Croydon tram depot
Croydon tram depot visit
In April Peckham Vision took Peckham residents for a ride on Croydon’s tram before visiting the tram depot.
The journey through Croydon by tram was as smooth and pleasant as I would have expected from such a modern form of transport. The service was prompt, quiet, clean and green. But as we arrived at the depot itself, I have to say my heart sank. This desolate place was a kind of ‘industrial suburbia’, clinging to the edge of the city and surrounded by large warehouses and car showrooms.
Security was tight, and a galvanised steel fence shut the site off to the passing public. As we entered through a small gate the vast maintenance shed loomed ahead. At 100 metres long, a street of two storey houses could fit under its huge roof.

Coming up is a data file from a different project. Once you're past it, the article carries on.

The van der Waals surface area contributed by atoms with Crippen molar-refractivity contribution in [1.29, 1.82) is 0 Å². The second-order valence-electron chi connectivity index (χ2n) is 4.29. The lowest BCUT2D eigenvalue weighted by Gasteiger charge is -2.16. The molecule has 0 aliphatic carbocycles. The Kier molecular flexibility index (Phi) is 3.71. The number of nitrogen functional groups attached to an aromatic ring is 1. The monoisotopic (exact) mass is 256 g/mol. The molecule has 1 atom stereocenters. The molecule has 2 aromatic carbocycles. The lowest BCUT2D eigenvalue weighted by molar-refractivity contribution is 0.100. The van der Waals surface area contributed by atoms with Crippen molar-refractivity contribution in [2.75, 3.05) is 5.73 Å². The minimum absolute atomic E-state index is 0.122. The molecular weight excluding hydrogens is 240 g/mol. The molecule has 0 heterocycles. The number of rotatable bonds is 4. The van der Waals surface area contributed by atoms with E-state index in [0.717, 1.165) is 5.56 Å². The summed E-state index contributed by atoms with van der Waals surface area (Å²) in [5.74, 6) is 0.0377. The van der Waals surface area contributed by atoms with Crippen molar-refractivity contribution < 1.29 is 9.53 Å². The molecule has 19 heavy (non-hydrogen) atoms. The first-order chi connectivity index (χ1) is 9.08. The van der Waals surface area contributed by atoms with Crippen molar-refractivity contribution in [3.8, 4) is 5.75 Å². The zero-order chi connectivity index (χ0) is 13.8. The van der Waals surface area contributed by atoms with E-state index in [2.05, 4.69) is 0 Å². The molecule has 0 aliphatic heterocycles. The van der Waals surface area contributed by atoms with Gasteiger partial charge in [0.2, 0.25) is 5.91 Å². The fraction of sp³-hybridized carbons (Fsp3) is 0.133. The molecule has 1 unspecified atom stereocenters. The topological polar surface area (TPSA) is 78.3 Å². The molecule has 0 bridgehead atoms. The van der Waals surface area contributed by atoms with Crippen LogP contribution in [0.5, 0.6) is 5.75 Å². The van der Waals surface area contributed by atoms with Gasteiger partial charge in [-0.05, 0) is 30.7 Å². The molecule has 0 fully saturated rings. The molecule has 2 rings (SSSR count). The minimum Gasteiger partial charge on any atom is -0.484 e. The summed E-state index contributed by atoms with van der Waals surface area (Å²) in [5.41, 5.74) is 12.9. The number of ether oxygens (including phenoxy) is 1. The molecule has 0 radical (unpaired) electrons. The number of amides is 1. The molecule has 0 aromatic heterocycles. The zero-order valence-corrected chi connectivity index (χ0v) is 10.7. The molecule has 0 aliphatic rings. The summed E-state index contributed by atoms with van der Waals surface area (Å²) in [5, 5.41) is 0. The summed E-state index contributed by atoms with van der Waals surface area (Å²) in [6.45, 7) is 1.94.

Behind the shed were the ‘stabling yards’, a flat expanse containing eight parallel train tracks for storing the 24 Croydon trams when they weren’t in use. Hanging from pylons above the tracks were rows of electricity cables which connected to a small substation. The horizon beyond the tracks was just as industrial and barren. But in Peckham this empty space would be a strange contrast to the lively skyline of shops, flats and houses.
A site this size - roughly four football pitches - contains enough space for scores of homes, workshops and studios, and could provide hundreds of people a place to live and work in. Or perhaps just enough space for one empty and utterly soulless tram depot.